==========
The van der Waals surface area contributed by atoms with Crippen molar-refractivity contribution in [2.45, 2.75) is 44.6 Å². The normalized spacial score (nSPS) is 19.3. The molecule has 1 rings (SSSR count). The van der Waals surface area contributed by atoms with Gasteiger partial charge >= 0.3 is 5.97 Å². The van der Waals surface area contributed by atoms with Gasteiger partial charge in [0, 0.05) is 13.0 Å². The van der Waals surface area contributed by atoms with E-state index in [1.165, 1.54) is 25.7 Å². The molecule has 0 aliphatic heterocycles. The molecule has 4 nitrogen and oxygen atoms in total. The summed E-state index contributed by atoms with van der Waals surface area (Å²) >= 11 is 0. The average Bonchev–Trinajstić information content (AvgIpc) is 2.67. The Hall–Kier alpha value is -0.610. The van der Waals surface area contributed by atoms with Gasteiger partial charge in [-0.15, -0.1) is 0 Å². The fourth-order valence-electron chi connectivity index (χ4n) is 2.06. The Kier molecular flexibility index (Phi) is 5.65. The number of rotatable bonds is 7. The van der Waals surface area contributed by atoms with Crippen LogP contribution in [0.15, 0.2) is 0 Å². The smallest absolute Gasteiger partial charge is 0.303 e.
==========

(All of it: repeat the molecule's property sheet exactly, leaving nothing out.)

The van der Waals surface area contributed by atoms with Crippen molar-refractivity contribution in [2.45, 2.75) is 44.6 Å². The normalized spacial score (nSPS) is 19.3. The molecule has 1 rings (SSSR count). The van der Waals surface area contributed by atoms with Gasteiger partial charge >= 0.3 is 5.97 Å². The van der Waals surface area contributed by atoms with Gasteiger partial charge in [0, 0.05) is 13.0 Å². The van der Waals surface area contributed by atoms with E-state index in [1.165, 1.54) is 25.7 Å². The molecule has 0 aliphatic heterocycles. The molecule has 4 nitrogen and oxygen atoms in total. The summed E-state index contributed by atoms with van der Waals surface area (Å²) >= 11 is 0. The average Bonchev–Trinajstić information content (AvgIpc) is 2.67. The Hall–Kier alpha value is -0.610. The van der Waals surface area contributed by atoms with Gasteiger partial charge in [-0.15, -0.1) is 0 Å². The fourth-order valence-electron chi connectivity index (χ4n) is 2.06. The Kier molecular flexibility index (Phi) is 5.65. The number of rotatable bonds is 7. The van der Waals surface area contributed by atoms with Crippen LogP contribution in [0.15, 0.2) is 0 Å². The smallest absolute Gasteiger partial charge is 0.303 e.